The latest figures are out, and six high street lenders are dominating the mortgage lending market in the UK. They are doing this in rather impressive fashion also. The Council of Mortgage Lenders (CML) reported the six lenders compiled a market share of just over 92 per cent for last year, which carries with it a notable change from 2008. That year the “super” six only took about 80 per cent market share. This confirms one thing – consumers had few choices during the year of 2009. It was either that or most applicants could only “fit” into the lending criteria of these six banks.
Nigel Bedford of Largemortgageloans.com, commented on the limited opportunities for mortgage loans, saying: “With further alignment of brands within these banking groups – particularly by Lloyds, Santander and RBS – this means that genuine consumer choice is being severely restricted.”
On the flip side, attempts at mortgage fraud have increased drastically, as reported by Experian. They noted that there were almost 40 per cent more attempts at fraud during the first half of 2010, than in the second half of 2009. Hard to believe as it is, 35 out of every 10,000 applications were caught and ruled fraudulent, which is more than double the amount during the second half of 2007.
The rank of largest to the smallest for the big six high street lenders is as follows: Lloyds Bank, Santander, Nationwide, RBS, Barclays and finally HSBC.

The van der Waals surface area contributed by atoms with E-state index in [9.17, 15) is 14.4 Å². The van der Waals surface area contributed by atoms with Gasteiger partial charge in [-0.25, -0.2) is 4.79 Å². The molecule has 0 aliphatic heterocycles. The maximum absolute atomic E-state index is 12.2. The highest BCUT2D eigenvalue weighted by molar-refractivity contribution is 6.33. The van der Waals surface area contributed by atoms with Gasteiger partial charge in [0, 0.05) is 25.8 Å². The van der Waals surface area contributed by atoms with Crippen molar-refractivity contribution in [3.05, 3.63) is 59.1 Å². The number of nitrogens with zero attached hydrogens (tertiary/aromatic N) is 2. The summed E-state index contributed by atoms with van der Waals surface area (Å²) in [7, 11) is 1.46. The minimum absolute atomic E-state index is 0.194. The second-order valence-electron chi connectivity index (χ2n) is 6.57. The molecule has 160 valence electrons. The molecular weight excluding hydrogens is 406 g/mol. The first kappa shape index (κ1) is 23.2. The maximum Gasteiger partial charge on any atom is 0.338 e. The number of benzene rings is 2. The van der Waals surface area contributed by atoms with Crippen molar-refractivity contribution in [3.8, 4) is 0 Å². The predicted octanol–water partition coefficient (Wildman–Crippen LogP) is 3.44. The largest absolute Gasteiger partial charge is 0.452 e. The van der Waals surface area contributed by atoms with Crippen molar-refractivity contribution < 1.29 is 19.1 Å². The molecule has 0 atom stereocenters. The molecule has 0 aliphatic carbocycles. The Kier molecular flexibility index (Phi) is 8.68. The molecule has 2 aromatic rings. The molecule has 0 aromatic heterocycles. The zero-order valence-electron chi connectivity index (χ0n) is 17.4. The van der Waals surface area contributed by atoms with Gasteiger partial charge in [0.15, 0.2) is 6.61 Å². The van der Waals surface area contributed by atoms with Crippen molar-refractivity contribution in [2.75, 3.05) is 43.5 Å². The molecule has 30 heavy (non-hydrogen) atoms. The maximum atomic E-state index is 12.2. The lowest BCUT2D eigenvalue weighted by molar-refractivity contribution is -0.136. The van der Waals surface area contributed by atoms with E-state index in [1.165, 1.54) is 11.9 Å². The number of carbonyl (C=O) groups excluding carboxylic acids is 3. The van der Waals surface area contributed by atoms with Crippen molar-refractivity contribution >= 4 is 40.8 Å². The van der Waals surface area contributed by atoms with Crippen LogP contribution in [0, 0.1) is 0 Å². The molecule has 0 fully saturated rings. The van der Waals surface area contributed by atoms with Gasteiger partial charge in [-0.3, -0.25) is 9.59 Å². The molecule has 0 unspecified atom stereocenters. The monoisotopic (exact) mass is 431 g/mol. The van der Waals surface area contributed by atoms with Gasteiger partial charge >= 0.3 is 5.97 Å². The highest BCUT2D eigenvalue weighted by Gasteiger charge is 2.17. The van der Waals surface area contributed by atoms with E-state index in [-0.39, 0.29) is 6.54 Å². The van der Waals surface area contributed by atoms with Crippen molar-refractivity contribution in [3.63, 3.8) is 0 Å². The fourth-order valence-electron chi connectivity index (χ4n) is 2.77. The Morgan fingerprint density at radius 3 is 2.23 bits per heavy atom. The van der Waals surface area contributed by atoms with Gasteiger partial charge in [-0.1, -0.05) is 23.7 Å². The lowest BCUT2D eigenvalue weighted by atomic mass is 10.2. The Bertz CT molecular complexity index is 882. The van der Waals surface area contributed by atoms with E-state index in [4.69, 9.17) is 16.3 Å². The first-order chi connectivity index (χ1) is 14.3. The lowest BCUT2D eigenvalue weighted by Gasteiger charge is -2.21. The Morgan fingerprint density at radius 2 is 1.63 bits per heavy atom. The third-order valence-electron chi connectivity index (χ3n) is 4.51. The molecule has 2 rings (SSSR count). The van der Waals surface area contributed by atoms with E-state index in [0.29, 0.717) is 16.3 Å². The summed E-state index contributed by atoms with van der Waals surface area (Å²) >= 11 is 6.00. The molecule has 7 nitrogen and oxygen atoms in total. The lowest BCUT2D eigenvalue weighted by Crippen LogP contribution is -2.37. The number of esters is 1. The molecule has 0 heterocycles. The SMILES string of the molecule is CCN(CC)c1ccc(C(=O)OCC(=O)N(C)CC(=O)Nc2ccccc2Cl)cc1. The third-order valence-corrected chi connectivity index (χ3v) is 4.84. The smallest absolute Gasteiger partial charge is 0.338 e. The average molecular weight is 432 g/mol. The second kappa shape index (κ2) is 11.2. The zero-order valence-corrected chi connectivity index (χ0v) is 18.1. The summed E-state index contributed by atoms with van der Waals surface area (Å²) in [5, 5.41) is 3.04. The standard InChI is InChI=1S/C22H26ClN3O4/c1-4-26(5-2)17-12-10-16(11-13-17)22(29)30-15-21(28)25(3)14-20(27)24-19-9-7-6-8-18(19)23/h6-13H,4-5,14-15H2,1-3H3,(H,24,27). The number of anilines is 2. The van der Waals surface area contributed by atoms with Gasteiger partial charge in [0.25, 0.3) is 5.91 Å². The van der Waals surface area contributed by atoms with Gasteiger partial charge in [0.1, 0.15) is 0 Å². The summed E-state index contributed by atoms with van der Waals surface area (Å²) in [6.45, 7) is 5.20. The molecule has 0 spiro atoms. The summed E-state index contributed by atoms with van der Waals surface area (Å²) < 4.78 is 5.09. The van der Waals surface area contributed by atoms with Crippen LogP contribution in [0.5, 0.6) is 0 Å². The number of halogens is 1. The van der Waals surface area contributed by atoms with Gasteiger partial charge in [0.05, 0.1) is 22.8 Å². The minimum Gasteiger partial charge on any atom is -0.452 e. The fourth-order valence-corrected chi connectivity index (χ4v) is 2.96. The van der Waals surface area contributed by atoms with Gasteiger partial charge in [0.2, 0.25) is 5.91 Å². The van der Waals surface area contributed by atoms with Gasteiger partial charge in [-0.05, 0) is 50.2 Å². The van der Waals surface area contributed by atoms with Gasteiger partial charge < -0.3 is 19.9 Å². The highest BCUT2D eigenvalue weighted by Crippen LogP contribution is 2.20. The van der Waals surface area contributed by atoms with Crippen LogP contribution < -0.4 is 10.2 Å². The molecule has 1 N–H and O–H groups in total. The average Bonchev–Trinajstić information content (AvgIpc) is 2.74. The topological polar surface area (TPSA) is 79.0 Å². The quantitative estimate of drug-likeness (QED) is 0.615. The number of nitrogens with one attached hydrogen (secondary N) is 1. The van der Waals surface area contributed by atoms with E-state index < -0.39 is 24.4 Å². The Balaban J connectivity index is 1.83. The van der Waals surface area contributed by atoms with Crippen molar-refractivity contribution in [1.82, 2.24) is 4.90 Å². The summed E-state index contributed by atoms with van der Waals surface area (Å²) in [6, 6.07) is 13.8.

Lloyds Bank issued almost 25 per cent of all mortgages in the UK, but is still one of the banks which became involved with the financial turmoil and is now partly owned by the government. RBS is another bank which the government has a substantial controlling interest in. They issued just over 12 per cent of the mortgages. Barclays issued just under 10 per cent, while HSBC issued 9.7 per cent. Surprisingly the top three lenders wrote 6 out of every 10 mortgages for the entire UK.
The figures confirm tha traditional building societies are not even in the lending game. Once leading Yorkshire and Leeds accounted for less than 1.0 per cent of all mortgages issued.
These huge numbers suggest alarming facts about the practical monopoly which is taking place with UK mortgages. A strategy which could lead to major issues like the ones the US is facing with 2 predominant forces in the lending arena – Freddie Mac and Fannie Mae.
Although the Bank of England has issued everything but warnings for them to lend to businesses, the latest released data suggests that many of the biggest lending houses on high street are deeply entrenched in the retail property market.